Malaysia’s Petroliam Nasional Bhd. agreed to take a 25 percent stake in a proposed liquefied natural gas project in Canada led by Royal Dutch Shell Plc.
The Canadian unit of Shell will hold a 40 percent stake, while subsidiaries of PetroChina Co. and Mitsubishi Corp. will have a 15 percent share each, according to a statement Thursday from Petronas. A unit of Korea Gas Corp. will hold 5 percent.
The proposed C$40 billion export facility at Kitimat near Prince Rupert -- North America’s closest port to Asia -- could eventually have capacity to ship 26 million tons a year of liquefied gas.
The agreement marks a turnaround by Petronas after it abandoned its own $27 billion LNG proposal in British Columbia last July after the project faced spiraling costs and staunch opposition from environmental and indigenous groups. That decision left it without a plan to ship gas produced by its Progress Energy Canada unit to Asia as originally intended.
“Petronas is in Canada for the long term and we are exploring a number of business opportunities that will allow us to increase our production and accelerate the monetization of our world-class resources in the North Montney,” Petronas Chief Executive Officer Wan Zulkiflee Wan Ariffin said in the statement. “LNG is just one of those opportunities.”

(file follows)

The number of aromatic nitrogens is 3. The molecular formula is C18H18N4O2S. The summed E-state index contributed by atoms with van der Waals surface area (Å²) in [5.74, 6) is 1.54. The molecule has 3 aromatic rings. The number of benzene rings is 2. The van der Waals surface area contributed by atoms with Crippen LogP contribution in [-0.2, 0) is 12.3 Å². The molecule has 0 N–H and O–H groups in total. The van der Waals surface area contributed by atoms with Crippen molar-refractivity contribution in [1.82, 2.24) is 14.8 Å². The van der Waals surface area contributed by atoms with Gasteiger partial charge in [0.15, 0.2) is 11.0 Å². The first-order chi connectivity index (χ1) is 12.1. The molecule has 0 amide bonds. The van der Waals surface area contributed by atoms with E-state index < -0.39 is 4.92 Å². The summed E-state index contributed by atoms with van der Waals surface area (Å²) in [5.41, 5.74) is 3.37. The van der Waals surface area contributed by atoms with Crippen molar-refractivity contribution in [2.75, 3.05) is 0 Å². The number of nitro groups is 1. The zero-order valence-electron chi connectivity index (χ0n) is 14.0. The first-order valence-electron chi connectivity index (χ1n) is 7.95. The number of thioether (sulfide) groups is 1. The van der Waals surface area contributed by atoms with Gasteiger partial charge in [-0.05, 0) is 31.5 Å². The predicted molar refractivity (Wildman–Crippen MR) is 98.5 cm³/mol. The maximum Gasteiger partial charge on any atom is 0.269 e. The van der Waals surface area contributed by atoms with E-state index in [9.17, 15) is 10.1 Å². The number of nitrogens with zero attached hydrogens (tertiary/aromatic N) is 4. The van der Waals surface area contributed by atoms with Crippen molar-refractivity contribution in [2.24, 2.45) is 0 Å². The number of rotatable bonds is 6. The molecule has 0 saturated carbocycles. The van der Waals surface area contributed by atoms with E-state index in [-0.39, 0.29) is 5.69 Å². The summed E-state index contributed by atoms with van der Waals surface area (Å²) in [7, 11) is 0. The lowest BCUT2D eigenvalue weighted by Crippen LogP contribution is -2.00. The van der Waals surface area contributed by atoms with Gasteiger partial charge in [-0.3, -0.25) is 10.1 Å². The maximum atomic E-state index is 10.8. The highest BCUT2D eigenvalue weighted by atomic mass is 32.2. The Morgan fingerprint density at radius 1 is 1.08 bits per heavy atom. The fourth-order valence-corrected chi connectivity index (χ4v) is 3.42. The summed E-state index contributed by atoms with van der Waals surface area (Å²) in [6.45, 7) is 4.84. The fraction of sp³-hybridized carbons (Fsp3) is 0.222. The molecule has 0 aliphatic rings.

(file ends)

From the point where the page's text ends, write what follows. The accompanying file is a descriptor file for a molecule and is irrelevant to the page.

Buying into the Shell-led project will help Petronas revive that prospect of shipping Canadian gas overseas and may also bring financing and gas supplies to LNG Canada as the group nears a final investment decision, expected this year. Petronas’s Progress unit could contribute an additional 560 million cubic feet a day of production to the project, meaning it would have all the gas it needs to meet its initial export target, according to National Bank of Canada analyst Greg Colman.
Shell and its partners have twice delayed a final investment decision on the project amid a global supply glut. But in recent months, Shell has indicated the window for competitive projects may be reopening, saying that global LNG demand exceeded expectations last year and that the market may again face a supply shortage by the mid-2020s.
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